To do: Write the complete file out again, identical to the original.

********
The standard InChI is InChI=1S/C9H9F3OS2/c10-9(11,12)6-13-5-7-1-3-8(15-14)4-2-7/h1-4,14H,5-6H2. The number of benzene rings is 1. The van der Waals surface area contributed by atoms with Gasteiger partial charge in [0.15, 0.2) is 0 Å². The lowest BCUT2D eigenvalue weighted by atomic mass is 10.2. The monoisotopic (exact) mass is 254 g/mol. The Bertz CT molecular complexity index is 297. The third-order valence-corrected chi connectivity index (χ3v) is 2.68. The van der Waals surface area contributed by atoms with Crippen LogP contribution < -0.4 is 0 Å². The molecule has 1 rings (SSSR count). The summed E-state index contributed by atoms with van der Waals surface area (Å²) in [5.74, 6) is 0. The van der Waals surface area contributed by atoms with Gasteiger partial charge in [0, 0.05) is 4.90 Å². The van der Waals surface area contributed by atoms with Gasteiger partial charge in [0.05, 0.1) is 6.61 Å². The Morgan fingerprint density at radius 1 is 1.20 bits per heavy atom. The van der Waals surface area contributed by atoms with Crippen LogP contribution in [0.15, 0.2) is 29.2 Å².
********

The standard InChI is InChI=1S/C9H9F3OS2/c10-9(11,12)6-13-5-7-1-3-8(15-14)4-2-7/h1-4,14H,5-6H2. The number of benzene rings is 1. The van der Waals surface area contributed by atoms with Gasteiger partial charge in [0.15, 0.2) is 0 Å². The lowest BCUT2D eigenvalue weighted by atomic mass is 10.2. The monoisotopic (exact) mass is 254 g/mol. The Bertz CT molecular complexity index is 297. The third-order valence-corrected chi connectivity index (χ3v) is 2.68. The van der Waals surface area contributed by atoms with Crippen LogP contribution < -0.4 is 0 Å². The molecule has 1 rings (SSSR count). The summed E-state index contributed by atoms with van der Waals surface area (Å²) in [5.74, 6) is 0. The van der Waals surface area contributed by atoms with Gasteiger partial charge in [0, 0.05) is 4.90 Å². The van der Waals surface area contributed by atoms with Gasteiger partial charge in [0.05, 0.1) is 6.61 Å². The Morgan fingerprint density at radius 1 is 1.20 bits per heavy atom. The van der Waals surface area contributed by atoms with Crippen LogP contribution in [0.15, 0.2) is 29.2 Å².